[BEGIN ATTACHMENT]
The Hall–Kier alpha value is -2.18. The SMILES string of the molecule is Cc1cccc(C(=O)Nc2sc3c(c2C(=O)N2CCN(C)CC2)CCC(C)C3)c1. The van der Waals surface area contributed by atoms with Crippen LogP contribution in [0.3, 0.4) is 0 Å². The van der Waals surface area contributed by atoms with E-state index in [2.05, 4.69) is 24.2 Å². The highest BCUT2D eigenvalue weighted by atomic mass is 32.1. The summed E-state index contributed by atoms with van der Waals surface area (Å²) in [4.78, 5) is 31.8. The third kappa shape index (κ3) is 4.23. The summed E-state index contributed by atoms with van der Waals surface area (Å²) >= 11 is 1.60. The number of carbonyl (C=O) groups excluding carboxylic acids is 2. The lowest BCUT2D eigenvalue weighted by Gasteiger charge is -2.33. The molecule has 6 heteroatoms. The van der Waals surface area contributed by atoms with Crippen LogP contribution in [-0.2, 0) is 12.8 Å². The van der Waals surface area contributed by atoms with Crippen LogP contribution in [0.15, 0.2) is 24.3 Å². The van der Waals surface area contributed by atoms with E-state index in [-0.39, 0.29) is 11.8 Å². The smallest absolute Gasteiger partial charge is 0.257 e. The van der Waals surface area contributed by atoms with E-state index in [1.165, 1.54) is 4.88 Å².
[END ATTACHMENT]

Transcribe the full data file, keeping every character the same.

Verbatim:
The Hall–Kier alpha value is -2.18. The SMILES string of the molecule is Cc1cccc(C(=O)Nc2sc3c(c2C(=O)N2CCN(C)CC2)CCC(C)C3)c1. The van der Waals surface area contributed by atoms with Crippen LogP contribution in [0.3, 0.4) is 0 Å². The van der Waals surface area contributed by atoms with E-state index in [2.05, 4.69) is 24.2 Å². The highest BCUT2D eigenvalue weighted by atomic mass is 32.1. The summed E-state index contributed by atoms with van der Waals surface area (Å²) in [4.78, 5) is 31.8. The third kappa shape index (κ3) is 4.23. The summed E-state index contributed by atoms with van der Waals surface area (Å²) >= 11 is 1.60. The number of carbonyl (C=O) groups excluding carboxylic acids is 2. The lowest BCUT2D eigenvalue weighted by Gasteiger charge is -2.33. The molecule has 6 heteroatoms. The van der Waals surface area contributed by atoms with Crippen LogP contribution in [-0.2, 0) is 12.8 Å². The van der Waals surface area contributed by atoms with Crippen LogP contribution in [0.15, 0.2) is 24.3 Å². The van der Waals surface area contributed by atoms with E-state index in [-0.39, 0.29) is 11.8 Å². The smallest absolute Gasteiger partial charge is 0.257 e. The van der Waals surface area contributed by atoms with E-state index in [1.165, 1.54) is 4.88 Å².